Ashley Young has seen his value rocket this season after impressive performances for club and country, but would Fergie be overpaying for a classic media hyperbole player or would this investment in years to come be seen as one of the Scots greatest signings? There is no doubting the former Watford man can make the step-up (Watford to Villa and then Villa to England), so I doubt there is any cause for concern about whether the winger would struggle to make an impact at Old Trafford, the problem lies in where do you accommodate the England international? Luis Nani and Antonio Valencia have both been hugely impressive when they have played this season and Young is very much a similar style of player to the two players. There is obviously, room on the bench for Young but clearly this wont satisfy the current Villa player’s aspirations, however should SAF move for the England ace, the Red Devils faithful should be very excited indeed.

No one knows who came first: the chicken or the egg? But one thing is certain; Peter Schmeichel came first, before a long list of keepers that finished with egg on their face after trying to replace the Great Dane. Eventually, Edwin Van Der Sar was the man to hold down the fort and was a perfect replacement. Like all good things though, they come to an end and so, with the Dutchman retiring at the end of the season, I’m having a look at the reported replacements.

1. Pepe Reina
Not one to upset the red half of Merseyside, but this move isn’t as unthinkable as it might seem to Liverpool fans. Reina’s fiercely competitive nature is evident throughout every form of his play and not only does he want to win trophies, he deserves to; he has been a consistent performer over the seasons for Liverpool and is arguably one of the greatest shot stoppers ever to grace the Premier League. Furthermore, with Fernando Torres’ turbulent exit from Anfield due to the conclusion that aspirations of silverware were best served by leaving Liverpool, Reina will no doubt be thinking about perhaps moving onto pastures new.

All is not lost for the Liverpool faithful yet, though, as there is under Kenny Dalglish a rapid revolution underway on Anfield Road. Liverpool’s recent resurgence is too late to mount a serious title challenge or even get in contention for a ‘top four’ berth. However, ‘King’ Kenny’s momentum is building and this may make the Spaniard consider holding tight for one more season with the promise of further investment in the next transfer window.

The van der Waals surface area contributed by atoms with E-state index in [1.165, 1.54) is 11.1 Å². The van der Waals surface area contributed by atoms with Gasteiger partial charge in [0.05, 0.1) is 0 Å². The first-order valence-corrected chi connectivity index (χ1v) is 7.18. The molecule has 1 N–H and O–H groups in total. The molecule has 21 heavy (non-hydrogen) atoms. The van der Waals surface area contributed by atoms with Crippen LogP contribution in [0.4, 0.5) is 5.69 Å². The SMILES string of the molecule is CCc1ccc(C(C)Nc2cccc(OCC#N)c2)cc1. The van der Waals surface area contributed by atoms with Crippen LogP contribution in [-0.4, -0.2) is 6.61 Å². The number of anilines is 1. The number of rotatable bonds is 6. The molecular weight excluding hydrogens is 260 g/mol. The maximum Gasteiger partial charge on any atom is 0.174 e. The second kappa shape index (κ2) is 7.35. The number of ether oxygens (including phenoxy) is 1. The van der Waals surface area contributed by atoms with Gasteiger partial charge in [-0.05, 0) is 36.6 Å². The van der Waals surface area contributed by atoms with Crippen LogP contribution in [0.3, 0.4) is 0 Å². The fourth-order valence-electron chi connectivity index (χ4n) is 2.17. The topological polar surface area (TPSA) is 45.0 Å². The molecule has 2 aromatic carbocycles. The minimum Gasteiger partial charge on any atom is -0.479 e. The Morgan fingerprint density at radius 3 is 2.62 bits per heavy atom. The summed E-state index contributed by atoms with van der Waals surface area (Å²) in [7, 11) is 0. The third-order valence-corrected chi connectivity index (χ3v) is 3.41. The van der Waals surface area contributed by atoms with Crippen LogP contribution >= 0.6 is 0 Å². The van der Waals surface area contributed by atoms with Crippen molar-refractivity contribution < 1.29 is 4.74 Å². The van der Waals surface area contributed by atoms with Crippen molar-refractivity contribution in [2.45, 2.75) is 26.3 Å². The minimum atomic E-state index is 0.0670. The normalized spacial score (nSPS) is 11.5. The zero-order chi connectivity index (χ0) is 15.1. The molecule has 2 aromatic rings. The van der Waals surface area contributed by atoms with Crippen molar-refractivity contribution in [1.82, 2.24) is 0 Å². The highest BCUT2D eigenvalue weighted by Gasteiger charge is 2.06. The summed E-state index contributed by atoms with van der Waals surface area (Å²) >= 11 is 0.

You have to remember that Reina is only 28 and in the peak of his career. Numerous goalkeepers still hit top form into their thirties, so if Reina doesn’t move this window it doesn’t mean that he won’t in the not-to-distant future. He could have a long and successful spell at Old Trafford. If he were to move, Reina would most definitely be ‘walking alone.’

2. David de Gea

If you can’t have Iker Casillas, then why not sign his heir to the throne of Spain’s number 1 custodian. David de Gea is at the forefront of the generation and purely in terms of talent has exactly what it takes to succeed in the Premier League, with the potential for further improvement. He could well excel for Man Utd, but youth is something of a double-edged sword.

Snapping up someone so young could have dream like conclusions, filling the space between the Man U sticks with someone possessing proven talent and experience for at least a decade. De Gea himself, though, is reported to have qualms about moving abroad at such a young age, which could see him stay on at Atletico Madrid for a couple more seasons to further his development. As well as this, and with all due respect to Atletico, much of the media attention is on Barcelona and Real Madrid in La Liga, whereas moving to Old Trafford would thrust the young Spaniard into the limelight. Being there and handling the spotlight are two different things all together.

3. Manuel Neuer
Neuer would be a great option for the Red Devils, but with reported interest from Bayern Munich coupled with his desire to win a Bundesliga, a switch to Old Trafford may be ‘off the cards’.

He has been highly rated throughout his fledgling career, but it is this season that has seen Neuer make a name for himself. Errors have fallen by the wayside and been replaced by commanding, assured and ‘safe’ performances by the German number one. At the age of 25 and with six seasons of first team football under his belt, his experience is vastly greater than anyone else his age, but it is his age that provides the problem for Sir Alex Ferguson. Neuer can stay in Germany to win his title and then in a couple of years discuss a move, as he will still be young for a goalkeeper. Ferguson, however, doesn’t have time.

4.Martin Stekelenburg